That might not sound very convincing so far. That might sound like word play, trying to define the contradiction away. ‘The conflict still exists’ some might say. That would be true, if human beings were slaves to emotions and had no way to control them. Fortunately, we do. Ayn Rand saidEmotions are produced by man’s premises, held consciously or subconsciously, explicitly or implicitly.” What this means essentially, and quite elegantly, is that our emotions are properly the results of our actions (or of events, of course). Just because it’s true on principle that pleasure feels good and human beings seek pleasure, it does not therefore follow that we should seek all forms of pleasure, as if the desire for pleasure was a primary. Otherwise we would think ‘I like to feel physical pleasure. Heroin gives physical pleasure. Therefore I should take heroin.’ Of course we want physical pleasure (or any pleasure) but we choose how to obtain it. How do we choose? By reference to our standard of “good” and “bad” of course, as described above: that which is proper to our lives.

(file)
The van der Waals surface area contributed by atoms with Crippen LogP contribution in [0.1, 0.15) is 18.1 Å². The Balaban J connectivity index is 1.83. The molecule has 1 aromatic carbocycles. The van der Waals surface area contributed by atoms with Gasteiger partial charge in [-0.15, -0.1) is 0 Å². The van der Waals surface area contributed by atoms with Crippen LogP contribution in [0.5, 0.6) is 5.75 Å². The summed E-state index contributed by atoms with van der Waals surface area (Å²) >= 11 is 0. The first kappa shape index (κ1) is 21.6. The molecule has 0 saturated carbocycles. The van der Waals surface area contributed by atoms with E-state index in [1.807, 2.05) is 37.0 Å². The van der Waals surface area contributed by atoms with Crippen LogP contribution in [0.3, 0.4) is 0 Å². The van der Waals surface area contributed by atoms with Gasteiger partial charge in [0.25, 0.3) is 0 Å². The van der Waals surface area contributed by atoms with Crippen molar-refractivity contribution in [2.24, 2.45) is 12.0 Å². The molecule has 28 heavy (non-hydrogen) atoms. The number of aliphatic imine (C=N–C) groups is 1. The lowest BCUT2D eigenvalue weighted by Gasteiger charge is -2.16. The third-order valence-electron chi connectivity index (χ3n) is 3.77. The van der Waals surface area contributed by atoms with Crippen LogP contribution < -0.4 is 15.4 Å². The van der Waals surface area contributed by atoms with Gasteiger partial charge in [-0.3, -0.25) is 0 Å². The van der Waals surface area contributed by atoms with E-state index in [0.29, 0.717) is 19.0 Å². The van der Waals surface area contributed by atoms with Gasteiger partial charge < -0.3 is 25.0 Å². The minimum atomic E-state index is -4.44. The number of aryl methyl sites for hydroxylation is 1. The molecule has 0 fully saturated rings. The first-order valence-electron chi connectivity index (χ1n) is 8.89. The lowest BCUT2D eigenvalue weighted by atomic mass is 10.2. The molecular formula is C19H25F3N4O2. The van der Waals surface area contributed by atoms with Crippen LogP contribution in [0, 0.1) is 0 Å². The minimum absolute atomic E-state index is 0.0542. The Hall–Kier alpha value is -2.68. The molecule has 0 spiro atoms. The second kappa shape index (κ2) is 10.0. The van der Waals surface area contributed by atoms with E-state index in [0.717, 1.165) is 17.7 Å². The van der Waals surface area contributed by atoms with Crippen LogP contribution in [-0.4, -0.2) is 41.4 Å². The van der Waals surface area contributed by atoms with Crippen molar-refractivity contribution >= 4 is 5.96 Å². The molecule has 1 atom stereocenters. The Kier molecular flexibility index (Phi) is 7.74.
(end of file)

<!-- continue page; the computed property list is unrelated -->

To continue the heroin example just a bit longer: as rational beings we have identified this drug as not proper to our lives well-lived. We have programmed our emotions to react accordingly, just as I have programmed myself to not over-indulge on unhealthy food. One of the benefits of forming our value judgements so that they correspond to what is actually proper for us is that we don’t feel guilty when indulging in something we shouldn’t – and for the same reason we don’t indulge in that which will make us feel guilty. For example, we all know the “guilty” pleasure of having a double helping of ice-cream for example, or an extra curry, or another bag of crisps, or one-too-many drinks; we feel guilt, to ourselves, because we are (in an admittedly trivial sense) betraying our principles. We know it’s not good for us, but we’re doing it anyway – we are (again, in a rather trivial example of a much grander principle) acting contrary to our well-being and our lives. But whilst this is a conflict, it’s not a necessary one. Juxtaposed to the guilt, how much better does a “well earned” curry or glass of wine feel when it’s consonant with our life, when it takes its proper place as a treat, something to be savoured in our diet, and not us ‘pigging out’ because we can’t help ourselves? And why does it feel better? Because we’ve programmed (consciously and subconsciously) our emotional response to appreciate pleasure more when it serves our rational interests. That is, emotions should serve us, not the other way around. Or to put it in scientific terms: cause should precede effect.